[swift-evolution] [Re-Review] SE-0104: Protocol-oriented integers
moiseev at apple.com
Tue Feb 21 16:54:33 CST 2017
> On Feb 21, 2017, at 2:04 PM, Karl Wagner <razielim at gmail.com> wrote:
>> On 21 Feb 2017, at 21:39, Max Moiseev <moiseev at apple.com <mailto:moiseev at apple.com>> wrote:
>>> On Feb 18, 2017, at 12:02 PM, Karl Wagner via swift-evolution <swift-evolution at swift.org <mailto:swift-evolution at swift.org>> wrote:
>>> I assume the “SignedNumber” protocol is the same as the existing one in the standard library. That is to say, Strideable.Stride will now conform to Number and have operators.
>> SignedNumber will *not* be the same. It is just the same name.
>> Stride will have operators, yes. Strideable in general will not, unless it’s a _Pointer. (you can find the current implementation prototype here <https://github.com/apple/swift/blob/new-integer-protocols/stdlib/public/core/Stride.swift.gyb>).
> Currently, it’s difficult to work with Strideable because you can calculate distances between them (as type Strideable.Stride), but you can’t add those distances because Strideable.Stride is only constrained to conform to “SignedNumber”, which is a pretty useless protocol.
> In the prototype, Strideable.Stride has now been changed, so it is constrained to “SignedArithmetic” (which, apparently, is to be renamed “SignedNumber”). So essentially, the existing SignedNumber has been re-parented to “Number” and gains operations such as addition. That’s great!
Ah.. I see what you mean. Thanks for the explanation. I think we usually just used Bound : Strideable, Bound.Stride : SignedInteger, but yes, you’re right, it will be simpler now.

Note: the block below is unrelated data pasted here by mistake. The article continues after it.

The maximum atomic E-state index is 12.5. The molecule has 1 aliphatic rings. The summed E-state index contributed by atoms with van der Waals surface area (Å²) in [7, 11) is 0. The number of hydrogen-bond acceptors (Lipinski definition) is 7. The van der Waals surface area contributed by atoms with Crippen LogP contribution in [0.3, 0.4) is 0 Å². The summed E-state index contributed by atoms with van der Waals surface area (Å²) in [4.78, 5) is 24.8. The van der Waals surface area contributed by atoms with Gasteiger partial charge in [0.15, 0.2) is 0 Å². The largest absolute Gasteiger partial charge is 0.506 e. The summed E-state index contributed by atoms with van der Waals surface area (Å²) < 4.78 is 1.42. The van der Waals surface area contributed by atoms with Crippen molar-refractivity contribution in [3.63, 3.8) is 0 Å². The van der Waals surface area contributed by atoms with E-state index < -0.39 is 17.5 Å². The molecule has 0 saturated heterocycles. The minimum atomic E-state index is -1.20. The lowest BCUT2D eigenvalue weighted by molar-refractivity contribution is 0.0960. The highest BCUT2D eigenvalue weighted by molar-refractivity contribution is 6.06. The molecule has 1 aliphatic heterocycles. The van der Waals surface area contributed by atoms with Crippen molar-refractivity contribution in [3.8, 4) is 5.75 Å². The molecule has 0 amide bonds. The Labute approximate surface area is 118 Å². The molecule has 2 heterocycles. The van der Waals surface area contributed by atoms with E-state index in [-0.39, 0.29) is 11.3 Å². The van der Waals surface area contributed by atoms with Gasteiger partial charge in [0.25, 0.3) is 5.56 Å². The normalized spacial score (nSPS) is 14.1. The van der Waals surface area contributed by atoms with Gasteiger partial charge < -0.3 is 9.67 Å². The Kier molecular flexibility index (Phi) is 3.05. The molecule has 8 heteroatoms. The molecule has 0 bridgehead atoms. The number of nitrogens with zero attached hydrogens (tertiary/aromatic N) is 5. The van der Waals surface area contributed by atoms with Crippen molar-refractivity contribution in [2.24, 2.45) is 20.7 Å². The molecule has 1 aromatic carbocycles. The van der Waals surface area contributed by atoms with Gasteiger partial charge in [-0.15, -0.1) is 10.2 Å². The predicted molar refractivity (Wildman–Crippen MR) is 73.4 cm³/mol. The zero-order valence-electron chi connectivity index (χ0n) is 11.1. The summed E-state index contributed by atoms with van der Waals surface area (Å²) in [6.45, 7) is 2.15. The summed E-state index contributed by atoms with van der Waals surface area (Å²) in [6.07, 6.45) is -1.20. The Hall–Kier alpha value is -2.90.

> I think it would be worth including Strideable in the “big picture” in the proposal/manifesto, showing how it fits in..
That can be a valuable addition, indeed. Thanks!
>>> Also minor nitpick, would it be too onerous to require Number.Magnitude to be Comparable? Currently it’s only Equatable and ExpressibleByIntegerLiteral.
>> Magnitude is supposed to conform to Arithmetic (or Number, or whatever it ends up being called), but the recursive constraints feature is missing, therefore we constrained it with the protocols that Arithmetic itself refines.
>> Why would you want Comparable?
> I suppose that leads me on to the question of why Number itself only requires that conformers be (Equatable & ExpressibleByIntegerLiteral) and does not require that they be Comparable.
> If I must be able to create any “Number" out of thin air with an integer literal, is it not reasonable to also require that I am able to compare two instances?
> Are there Number types which can’t be Comparable?
> - Karl
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